Monday, 24 January, 2022
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‘Public hearing fundamental to democracy’: Lawyers on SC hearings via video conference

With Supreme Court conducting proceedings via video conference, legal experts have raised concerns over the fact that these are not open to public anymore.

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New Delhi: The Covid-19 onslaught in India has halted several businesses and establishments even as it has pushed for a change in the functioning of essential services, including the judiciary.

Adapting to social distancing measures, the Supreme Court of India has been conducting hearings online via video conferencing. Judges have been assembling at the houses or chambers of one of their colleagues and have been hearing cases through the video conferencing app, VIDYO.

However, experts have since raised several concerns over the technical aspects of the process, as well as the fact that the hearings are not open to public viewing anymore.

VIDYO vs Zoom

According to the operating procedure laid out by the Supreme Court, lawyers are first required to file their application, preferably through the e-filing mode on the court website, after which they are allowed to send another application elaborating on the urgency of their plea. If accepted, their plea is then listed before the court.

A WhatsApp group is created by the registry before the hearing, for lawyers to raise queries related to the video conferencing process. Additionally, helpline numbers have also been designated for their assistance.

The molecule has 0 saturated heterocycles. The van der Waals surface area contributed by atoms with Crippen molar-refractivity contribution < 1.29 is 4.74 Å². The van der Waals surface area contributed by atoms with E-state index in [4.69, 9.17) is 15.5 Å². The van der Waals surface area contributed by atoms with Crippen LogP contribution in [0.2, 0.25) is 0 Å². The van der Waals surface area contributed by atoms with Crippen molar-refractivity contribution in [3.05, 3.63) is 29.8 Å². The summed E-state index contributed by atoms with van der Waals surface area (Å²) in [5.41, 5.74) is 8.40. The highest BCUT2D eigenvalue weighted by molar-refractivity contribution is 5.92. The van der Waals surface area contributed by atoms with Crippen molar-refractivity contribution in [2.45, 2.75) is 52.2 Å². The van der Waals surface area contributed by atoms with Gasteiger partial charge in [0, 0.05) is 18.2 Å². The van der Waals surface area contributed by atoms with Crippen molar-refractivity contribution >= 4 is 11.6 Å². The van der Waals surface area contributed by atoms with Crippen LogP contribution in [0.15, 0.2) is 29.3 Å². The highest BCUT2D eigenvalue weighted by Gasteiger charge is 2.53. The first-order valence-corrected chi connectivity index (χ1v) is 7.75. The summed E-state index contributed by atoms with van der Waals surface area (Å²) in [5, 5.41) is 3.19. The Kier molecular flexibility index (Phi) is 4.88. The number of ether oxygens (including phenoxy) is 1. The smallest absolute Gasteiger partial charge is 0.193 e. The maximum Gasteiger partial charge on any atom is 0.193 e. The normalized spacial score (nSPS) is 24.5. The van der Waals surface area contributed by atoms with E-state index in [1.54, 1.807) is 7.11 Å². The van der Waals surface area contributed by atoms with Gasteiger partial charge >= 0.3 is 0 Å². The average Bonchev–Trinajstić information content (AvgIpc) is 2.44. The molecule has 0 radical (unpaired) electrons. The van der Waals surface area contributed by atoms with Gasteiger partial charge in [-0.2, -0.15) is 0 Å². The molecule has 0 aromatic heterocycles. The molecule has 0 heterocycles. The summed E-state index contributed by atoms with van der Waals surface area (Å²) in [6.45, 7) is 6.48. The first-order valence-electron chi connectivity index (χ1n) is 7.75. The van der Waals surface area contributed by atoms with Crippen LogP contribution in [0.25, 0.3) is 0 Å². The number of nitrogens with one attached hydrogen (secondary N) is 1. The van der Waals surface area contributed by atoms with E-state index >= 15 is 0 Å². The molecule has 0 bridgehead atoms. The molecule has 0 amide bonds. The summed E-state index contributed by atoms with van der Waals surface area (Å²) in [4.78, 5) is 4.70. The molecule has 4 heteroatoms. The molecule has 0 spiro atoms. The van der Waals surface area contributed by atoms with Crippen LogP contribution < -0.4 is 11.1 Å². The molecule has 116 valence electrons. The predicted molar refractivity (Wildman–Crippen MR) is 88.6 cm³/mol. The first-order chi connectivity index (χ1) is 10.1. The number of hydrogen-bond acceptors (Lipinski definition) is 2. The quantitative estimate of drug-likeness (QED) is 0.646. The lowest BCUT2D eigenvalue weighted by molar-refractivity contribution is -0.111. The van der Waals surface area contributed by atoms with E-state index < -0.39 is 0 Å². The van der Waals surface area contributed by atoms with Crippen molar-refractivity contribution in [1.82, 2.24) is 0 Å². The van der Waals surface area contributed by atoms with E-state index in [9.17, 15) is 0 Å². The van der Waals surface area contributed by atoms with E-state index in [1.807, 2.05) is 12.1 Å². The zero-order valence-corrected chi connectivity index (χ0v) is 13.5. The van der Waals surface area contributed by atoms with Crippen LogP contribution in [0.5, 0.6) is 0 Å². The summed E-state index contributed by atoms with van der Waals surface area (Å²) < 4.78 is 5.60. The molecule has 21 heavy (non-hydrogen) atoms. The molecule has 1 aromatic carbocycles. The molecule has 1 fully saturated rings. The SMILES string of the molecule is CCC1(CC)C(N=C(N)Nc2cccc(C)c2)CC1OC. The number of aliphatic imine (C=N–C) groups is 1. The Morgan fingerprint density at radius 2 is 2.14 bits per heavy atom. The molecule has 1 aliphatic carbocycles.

An invitation link for VIDYO, a video conferencing app, is sent by the court registry to the mobile numbers/email addresses to the lawyers around half an hour before the scheduled hearing. Lawyers are barred from sharing or forwarding the link to anybody else.

The parties have been strictly directed to keep their mics on mute at all times, except for when they are asked to make submissions by the bench. They are also prohibited from recording, copying, storing or broadcasting the proceedings.

Therefore, the proceedings can now only be viewed by the lawyers and their clients, and are not open for public viewing. As against this, Bombay High Court, Kerala High Court and Orissa High Court were conducting open access hearings through the app Zoom.

However, the high courts of Bombay and Orissa have stopped using this application, following an advisory issued by the Ministry of Home Affairs calling it unsafe.